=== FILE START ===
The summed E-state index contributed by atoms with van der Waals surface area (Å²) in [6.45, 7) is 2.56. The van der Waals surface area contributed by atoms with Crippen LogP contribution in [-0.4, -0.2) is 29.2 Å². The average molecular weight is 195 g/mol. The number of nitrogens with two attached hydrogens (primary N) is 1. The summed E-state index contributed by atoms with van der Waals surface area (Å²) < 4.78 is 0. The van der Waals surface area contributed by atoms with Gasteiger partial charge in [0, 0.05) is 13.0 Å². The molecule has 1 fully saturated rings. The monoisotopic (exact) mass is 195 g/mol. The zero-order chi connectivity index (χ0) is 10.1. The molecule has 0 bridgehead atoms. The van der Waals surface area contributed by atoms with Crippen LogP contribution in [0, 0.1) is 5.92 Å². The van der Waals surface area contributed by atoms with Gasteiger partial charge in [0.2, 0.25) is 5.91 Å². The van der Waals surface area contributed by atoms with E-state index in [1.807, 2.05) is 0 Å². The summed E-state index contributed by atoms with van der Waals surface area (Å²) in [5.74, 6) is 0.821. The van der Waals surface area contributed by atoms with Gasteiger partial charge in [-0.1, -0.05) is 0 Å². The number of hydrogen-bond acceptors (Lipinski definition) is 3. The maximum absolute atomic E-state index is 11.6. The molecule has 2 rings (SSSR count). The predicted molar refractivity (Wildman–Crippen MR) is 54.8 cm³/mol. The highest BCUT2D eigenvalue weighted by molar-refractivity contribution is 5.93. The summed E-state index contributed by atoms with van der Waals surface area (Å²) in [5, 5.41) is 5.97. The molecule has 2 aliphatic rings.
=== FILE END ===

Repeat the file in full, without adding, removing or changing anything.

The summed E-state index contributed by atoms with van der Waals surface area (Å²) in [6.45, 7) is 2.56. The van der Waals surface area contributed by atoms with Crippen LogP contribution in [-0.4, -0.2) is 29.2 Å². The average molecular weight is 195 g/mol. The number of nitrogens with two attached hydrogens (primary N) is 1. The summed E-state index contributed by atoms with van der Waals surface area (Å²) < 4.78 is 0. The van der Waals surface area contributed by atoms with Gasteiger partial charge in [0, 0.05) is 13.0 Å². The molecule has 1 fully saturated rings. The monoisotopic (exact) mass is 195 g/mol. The zero-order chi connectivity index (χ0) is 10.1. The molecule has 0 bridgehead atoms. The van der Waals surface area contributed by atoms with Crippen LogP contribution in [0, 0.1) is 5.92 Å². The van der Waals surface area contributed by atoms with Gasteiger partial charge in [0.2, 0.25) is 5.91 Å². The van der Waals surface area contributed by atoms with E-state index in [1.807, 2.05) is 0 Å². The summed E-state index contributed by atoms with van der Waals surface area (Å²) in [5.74, 6) is 0.821. The van der Waals surface area contributed by atoms with Gasteiger partial charge in [-0.1, -0.05) is 0 Å². The number of hydrogen-bond acceptors (Lipinski definition) is 3. The maximum absolute atomic E-state index is 11.6. The molecule has 2 rings (SSSR count). The predicted molar refractivity (Wildman–Crippen MR) is 54.8 cm³/mol. The highest BCUT2D eigenvalue weighted by molar-refractivity contribution is 5.93. The summed E-state index contributed by atoms with van der Waals surface area (Å²) in [5, 5.41) is 5.97. The molecule has 2 aliphatic rings.